Reaffirmation Agreements in Arizona
The city of Phoenix and its surroundings are difficult to navigate without a vehicle. Hence, as a Phoenix-based bankruptcy law firm, a common question from our clients is, "Can the bank take my car from me if I file a Chapter 7 bankruptcy?" Although not a substitute for an attorney’s advice geared to your specific situation, this article will provide you with some basic information.
Available Options in Bankruptcy for your Vehicle
First, when an individual files bankruptcy, the bankruptcy code requires that you file a document called a “Debtor’s Statement of Intention”. This document lets every party know what your intentions are regarding your secured debts. There are three options possible. You can surrender the property to your lender and owe them nothing, you can redeem the property, or you can reaffirm the obligation with your bank or finance company. The intention listed on the Statement of Intention must be performed within 30 days of the 341 meeting of creditors.
11 U.S.C. § 521(2)(B). In Arizona, if you do not perform your intentions in a timely manner, the property is removed from the estate 11 U.S.C. § 362(h) and loses its protection from the automatic stay. If your intention is to reaffirm a secured obligation you must attempt to do so within 30 days of the first meeting of creditors. Arizona is in the Ninth Circuit and the Ninth Circuit Court of Appeals has determined that if you do not attempt to reaffirm your obligation with the creditor, your property is no longer protected under the bankruptcy stay. Dumont v. Ford Motor Credit Company, 581 F.3d, 1104 (9th Cir. (Cal.) Sep. 15, 2009).
The Reaffirmation Option
Reaffirming your debt is done by entering into a reaffirmation agreement with your bank or finance company. A reaffirmation agreement usually requires you to continue making payments as if no bankruptcy had been filed and you get to keep your property.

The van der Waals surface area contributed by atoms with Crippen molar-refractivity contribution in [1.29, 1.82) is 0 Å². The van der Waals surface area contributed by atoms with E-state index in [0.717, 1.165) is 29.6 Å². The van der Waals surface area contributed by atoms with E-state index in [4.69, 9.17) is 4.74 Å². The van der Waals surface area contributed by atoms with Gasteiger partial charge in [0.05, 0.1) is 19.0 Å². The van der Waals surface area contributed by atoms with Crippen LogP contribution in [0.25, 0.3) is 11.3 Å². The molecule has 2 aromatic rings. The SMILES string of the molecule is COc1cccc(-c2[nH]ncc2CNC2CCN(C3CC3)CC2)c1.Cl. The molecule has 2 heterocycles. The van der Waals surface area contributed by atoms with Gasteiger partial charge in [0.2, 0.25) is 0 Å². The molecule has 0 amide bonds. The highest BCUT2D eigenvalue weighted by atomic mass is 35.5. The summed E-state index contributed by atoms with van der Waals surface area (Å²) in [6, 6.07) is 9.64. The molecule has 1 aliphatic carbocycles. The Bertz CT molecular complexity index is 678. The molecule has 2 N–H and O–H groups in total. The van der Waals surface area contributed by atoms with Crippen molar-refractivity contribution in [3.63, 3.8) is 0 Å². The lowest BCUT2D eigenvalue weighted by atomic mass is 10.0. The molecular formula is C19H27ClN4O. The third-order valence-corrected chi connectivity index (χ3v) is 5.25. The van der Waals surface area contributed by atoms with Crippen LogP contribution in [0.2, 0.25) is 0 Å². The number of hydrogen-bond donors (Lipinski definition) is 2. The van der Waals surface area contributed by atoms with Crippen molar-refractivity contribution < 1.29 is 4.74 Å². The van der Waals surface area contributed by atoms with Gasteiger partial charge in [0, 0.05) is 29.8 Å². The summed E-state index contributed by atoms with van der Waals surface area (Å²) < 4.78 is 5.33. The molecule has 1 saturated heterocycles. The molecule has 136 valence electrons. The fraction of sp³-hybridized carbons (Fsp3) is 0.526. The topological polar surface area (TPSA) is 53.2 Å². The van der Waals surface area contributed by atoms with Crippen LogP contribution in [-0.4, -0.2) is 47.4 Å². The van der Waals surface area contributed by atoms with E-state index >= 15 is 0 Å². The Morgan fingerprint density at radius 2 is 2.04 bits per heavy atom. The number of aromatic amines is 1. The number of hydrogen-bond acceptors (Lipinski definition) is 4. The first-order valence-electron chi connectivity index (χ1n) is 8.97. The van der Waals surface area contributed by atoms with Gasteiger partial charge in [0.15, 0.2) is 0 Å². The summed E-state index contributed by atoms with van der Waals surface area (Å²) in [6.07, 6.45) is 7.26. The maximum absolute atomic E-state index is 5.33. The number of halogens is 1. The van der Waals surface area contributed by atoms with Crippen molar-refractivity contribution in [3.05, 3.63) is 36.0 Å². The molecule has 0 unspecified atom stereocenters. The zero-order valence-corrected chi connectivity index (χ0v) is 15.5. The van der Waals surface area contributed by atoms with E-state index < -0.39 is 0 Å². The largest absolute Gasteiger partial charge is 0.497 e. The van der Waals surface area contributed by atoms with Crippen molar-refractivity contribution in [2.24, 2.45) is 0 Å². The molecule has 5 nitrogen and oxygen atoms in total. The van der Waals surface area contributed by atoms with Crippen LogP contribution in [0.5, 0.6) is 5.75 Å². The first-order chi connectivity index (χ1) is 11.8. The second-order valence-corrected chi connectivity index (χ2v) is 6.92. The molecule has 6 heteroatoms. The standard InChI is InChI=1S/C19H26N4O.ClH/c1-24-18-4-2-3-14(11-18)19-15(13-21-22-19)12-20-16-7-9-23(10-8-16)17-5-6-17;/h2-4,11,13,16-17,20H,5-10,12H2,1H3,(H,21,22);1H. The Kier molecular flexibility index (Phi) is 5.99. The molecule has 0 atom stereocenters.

A reaffirmation agreement must state whether the agreement will create an undue hardship on you or your dependents. If your lender is a Credit Union, it won’t matter if it creates an undue hardship or not. Credit Unions have an exemption from the undue hardship clause in the Bankruptcy Code. If the presumption of undue hardship arises, your Bankruptcy Judge may set a hearing to consider the approval of the reaffirmation agreement.
What happens if the judge denies your reaffirmation agreement? In Arizona, the judge may deny your reaffirmation agreement and enter an order prohibiting your finance company from repossessing your property as long as you continue to make the payments. You might ask if that would be the same as approving the reaffirmation agreement. The answer is definitely no. If your reaffirmation agreement is approved by the court that means that you are on the hook for the entire contract. That means that if something unfortunate occurs after the bankruptcy and your property gets repossessed, the bank or finance company will sell the property and they will be able to sue you for the difference between what you owe and what it sells for. If you find yourself not being able to make the payments after the judge denies the reaffirmation agreement and the property is repossessed, then you will owe nothing further than the property. This is commonly referred to as a ride-through.
So, whether or not you get to keep your personal property will depend on you. If you want to continue to make the payments on it and are willing to enter a reaffirmation agreement then the answer is, yes, you can keep your property. If you choose to discharge the debt instead, you can surrender the property and be done with it. If you think that a reaffirmation agreement would benefit you, please be sure to discuss it with your Arizona bankruptcy attorney.
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If you are located in Phoenix, Scottsdale, or Tempe, contact the
Contact Wright Law Offices online or call 480-845-0145 to set up a free consultation. This article is not meant to be a substitute for legal advice from an attorney as every person’s situation is unique. It is important that you hire an attorney to help you avoid the many pitfalls that can occur in a bankruptcy.